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Apartment rental still profitable

09 August 2017

EUROPE Poland is one of the countries with the highest rates of return for apartment rental, according to the ‘Property Index: Overview of European Residential Markets’ report which covers eighteen EU countries and Israel.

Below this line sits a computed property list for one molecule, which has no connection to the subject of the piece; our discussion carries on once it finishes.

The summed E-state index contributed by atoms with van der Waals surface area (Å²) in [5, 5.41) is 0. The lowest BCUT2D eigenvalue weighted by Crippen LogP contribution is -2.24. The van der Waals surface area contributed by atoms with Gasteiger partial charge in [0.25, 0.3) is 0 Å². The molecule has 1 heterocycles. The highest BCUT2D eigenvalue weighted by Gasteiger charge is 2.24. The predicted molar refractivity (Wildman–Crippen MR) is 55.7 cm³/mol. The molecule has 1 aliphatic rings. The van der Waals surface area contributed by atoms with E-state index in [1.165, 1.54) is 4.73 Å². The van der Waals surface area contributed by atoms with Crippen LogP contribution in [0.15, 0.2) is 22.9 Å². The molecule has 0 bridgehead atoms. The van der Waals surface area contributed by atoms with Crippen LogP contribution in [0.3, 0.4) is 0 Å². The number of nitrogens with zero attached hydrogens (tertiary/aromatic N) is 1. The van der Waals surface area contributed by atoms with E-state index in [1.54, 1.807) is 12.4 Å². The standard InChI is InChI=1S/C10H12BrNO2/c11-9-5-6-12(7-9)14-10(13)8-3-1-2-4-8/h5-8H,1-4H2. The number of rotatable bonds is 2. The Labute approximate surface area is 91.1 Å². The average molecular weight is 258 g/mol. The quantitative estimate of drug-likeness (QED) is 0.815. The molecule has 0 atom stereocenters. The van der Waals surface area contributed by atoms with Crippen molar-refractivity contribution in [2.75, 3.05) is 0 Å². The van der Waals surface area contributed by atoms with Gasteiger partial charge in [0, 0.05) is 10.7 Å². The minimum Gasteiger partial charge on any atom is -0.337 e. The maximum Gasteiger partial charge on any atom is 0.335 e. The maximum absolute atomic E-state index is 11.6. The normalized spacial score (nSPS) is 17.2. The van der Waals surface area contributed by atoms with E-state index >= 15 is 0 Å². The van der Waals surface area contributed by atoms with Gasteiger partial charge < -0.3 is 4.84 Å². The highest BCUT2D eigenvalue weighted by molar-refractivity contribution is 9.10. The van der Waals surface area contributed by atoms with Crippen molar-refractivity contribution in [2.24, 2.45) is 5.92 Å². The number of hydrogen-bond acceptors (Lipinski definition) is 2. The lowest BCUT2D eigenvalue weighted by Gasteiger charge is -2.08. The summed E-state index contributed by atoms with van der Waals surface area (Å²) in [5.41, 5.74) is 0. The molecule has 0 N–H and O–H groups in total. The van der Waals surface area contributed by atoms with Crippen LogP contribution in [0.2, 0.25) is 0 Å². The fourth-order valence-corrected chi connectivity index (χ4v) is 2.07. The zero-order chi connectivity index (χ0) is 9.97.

Germany has the highest proportion of rental apartments compared to overall stock at 54.3 pct while Slovenia and Hungary have the least at 2.4 and 3.9 pct respectively. In Poland the figure comes to 15.3 pct. According to Deloitte the highest annual yields from rental apartments are in Odense in Denmark and Budapest in Hungary with 8.9 pct and 7.9 pct respectively. In Poland yields came to 6 pct in Warsaw, 6.6 pct in Kraków, 7.2 pct in Łódź and 7.4 pct in Wrocław. The lowest was central London with 2 pct. The most expensive properties were in London (EUR 16,500 per sqm) and central Paris (EUR 12,400 per sqm) with Tel Aviv coming third (EUR 8,200 per sqm). The cheapest apartments were in Debrecen (EUR 883 per sqm) and Győr (EUR 947) in Hungary. The cheapest capital city in the CEE is Budapest (app. EUR 1,500 per sqm), followed by Warsaw (just over EUR 1,700 per sqm) and Vilnius (nearly EUR 1,800 per sqm). In Prague the cost increases to EUR 2,400 per sqm. Warsaw apartments are priced at 143 pct of the country average. In Poland the average price per sqm came to EUR 1,212 9.7 pct up y-o-y. The highest y-o-y rises were were seen in Slovenia (26.6 pct), Denmark (10.8 pct), and Hungary (9.7 pct), while the highest losses were seen in the UK (9 pct), which were largely due to the depreciation of the pound. In 2016 the average supply across the EU came to 486.6 apartments per 1,000 residents. Israel had the smallest supply with 295 apartments per 1,000 residents followed by Poland with 372. The average number of newly-completed apartments per one thousand residents across the EU comes to 2.8, which is similar to the figure in 2015. In this respect Poland with a figure of 4.3 apartments per thousand is above the EU average which means that 163,400 new apartments were completed last year. Across the EU there is an average of 3.7 apartments under construction for every 1,000 residents with the figure for Poland being 4.5 (which compares to 4.4 a year earlier). Austria comes first in this category with an average of 7.6 apartments and Portugal comes bottom with 1.1. The report estimates that in Poland the average worker must save for eight years to be able to afford an apartment. In Holland the average is just four years and four months. In the Czech Republic the average time spent saving comes to almost eleven years. Slovenia has the lowest ratio of mortgage debt to GDP at 23.8 pct. Poland, the Czech Republic and Hungary also had mortgage debt ratios of less than 50 pct. The ratio in Poland is 34.6 pct. The highest mortgage debt ratios (over 200 pct) are in Holland and Denmark. In 2016 The Czech Republic had the lowest interest rates on mortgage debt (1.77 pct), while Hungary had the highest at 6.5 pct. In Poland the figure comes to 4.6 pct.

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